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Once again, I apologize for the delay in getting a new column posted. This time I have a farily good excuse -- I have been quite busy working full-time teaching music at a local high school.

Once again, I apologize for the delay in getting a new column posted. This time I have a farily good excuse -- I have been quite busy working full-time teaching music at a local high school. I'm loving every minute of it, but I still have all the other commitments I was involved in before September.

However, I am getting into the routine, and getting caught up on a few outstanding projects.

Thanks for your patience.

Thanksgiving is a time when we reflect on the many blessings in our lives: family, friends, our health, etc.

Sometimes there are things that we take for granted, that may get overlooked when we are giving thanks.

Something that strikes me, that helps me to recognize all the things that I should be thankful for — indeed, that we all should be thankful for — is hearing people complain bout what are really minor inconveniences, making them sound like they are so hard done by.

Yesterday, in the Sault, there was a power outage. It wasn’t long before local internet discussion forums were littered with comment from people blaming the PUC for allowing the infrastructure to deteriorate so badly that we have weekly power outages.

The actual cause -- later reported to be a bird that contacted and shorted out a substation feed -- was of little concern.

Another news item about a man who was drunk and disorderly outside of a west end bar drew comments about how there’s nothing to do in the Soo anyway other than get drunk and cause trouble. One poster called it “Sewer Ste Marie.”

Now, I can’t say that my glass has always been ‘half-full,’ but even at my most pessimistic I wouldn’t have even considered describing the Soo as a “sewer,” nor would I have even thought that it was a bad place to live.

Do we have problems? Certainly. I don’t know any place that doesn’t have some problems. But the problems we are facing, in general, are fairly minor.

There are places in the world where electricity is regularly shut down, or where brown-outs and black-outs are regular occurrences.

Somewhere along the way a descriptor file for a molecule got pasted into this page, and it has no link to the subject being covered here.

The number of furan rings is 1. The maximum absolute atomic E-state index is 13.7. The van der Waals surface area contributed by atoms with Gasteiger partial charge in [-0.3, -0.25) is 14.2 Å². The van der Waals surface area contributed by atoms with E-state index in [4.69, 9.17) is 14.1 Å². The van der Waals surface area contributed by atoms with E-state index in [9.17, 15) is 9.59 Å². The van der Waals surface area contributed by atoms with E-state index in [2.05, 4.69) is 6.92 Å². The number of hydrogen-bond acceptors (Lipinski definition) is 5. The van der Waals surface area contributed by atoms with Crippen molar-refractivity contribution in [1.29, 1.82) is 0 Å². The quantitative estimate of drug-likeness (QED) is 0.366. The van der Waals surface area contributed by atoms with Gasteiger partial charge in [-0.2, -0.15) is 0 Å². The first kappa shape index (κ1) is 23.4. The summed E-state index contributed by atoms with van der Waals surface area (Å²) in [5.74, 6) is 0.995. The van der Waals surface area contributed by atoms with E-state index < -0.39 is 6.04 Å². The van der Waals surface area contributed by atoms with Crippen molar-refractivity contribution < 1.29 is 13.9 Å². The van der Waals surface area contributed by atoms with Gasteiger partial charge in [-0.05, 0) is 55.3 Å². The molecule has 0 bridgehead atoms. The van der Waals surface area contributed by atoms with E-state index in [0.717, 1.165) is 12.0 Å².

We should thankful that our electrical supply is as reliable as it is. But our thankfulness should extend beyond reliable electricity.

I am thankful that I live in a city that pretty much has everything I need — fresh air, open spaces, shopping, entertainment, education. And what it doesn’t have isn’t that far away.

I am thankful that we live in such a wonderful country. For all the political squabbling and scandals, life here in Canada really is terrific, isn’t it?

And if we don’t like what’s happening with the government, when the time comes we can vote in a free and democratic election. There won’t be armed soldiers ensuring that we are allowed to vote — nor preventing us from voting.

And you know what, we might not like the results, but they will be honest results.

I am thankful that we live in a country that freely provides education for all its children: all ages, male and female. None of our children have to fear being denied access to daily schooling — although too many of our children do not yet realize how lucky they are to have the right to attend school.

True, there are still children who don’t have the same opportunities as the majority, who attend school in, frankly, substandard conditions. But we are working toward rectifying that. And even those children do not have to fear being shot to prevent them from attending school.

I am thankful that we live in a country where our children are able to play, and be children. They do not have to work to help support their families, or worse still, to support themselves.

And while we do have children living in poverty, there is a system in place to provide assistance to them and their families..

I am thankful that we live in a country where food is so plentiful, and readily available.

Yes, at times we find prices higher than we wish to pay, but not so dear that we cannot afford to buy groceries and feed our families.

In fact, we have so much that we are, at times, wasteful of the bounty provided for us.

And even with all the waste that occurs, we have enough that we are able to send food overseas to help feed those who have none.

I am thankful we live in a country that values and provides healthcare for its citizens. While our system may not be perfect, and it does have its problems, it doesn’t bankrupt families when someone falls ill.

I am thankful that we live in a country that celebrates diversity, welcoming people of all faiths, cultures, and ethnic backgrounds.

And while there are people who do still harbour racists opinions, the overwhelming majority of Canadians acknowledge that we are all from immigrant stock, our forebears coming to this country from many countries around the world.

Whatever problems we may have, none are so bad that people are risking — and losing — their lives trying to escape. 

I am thankful that we live in a country where we can attend church; and not just the church we are told to attend, but any church we choose: any denomination, or religion.

And while there are people who reject religion, and even some who speak out against religion, I am thankful that we are all free to speak out without fear of retribution.

And, I am thankful that I have the opportunity to share my celebration of Thanksgiving with you. 

Happy Thanksgiving!


But... that's just my opinion.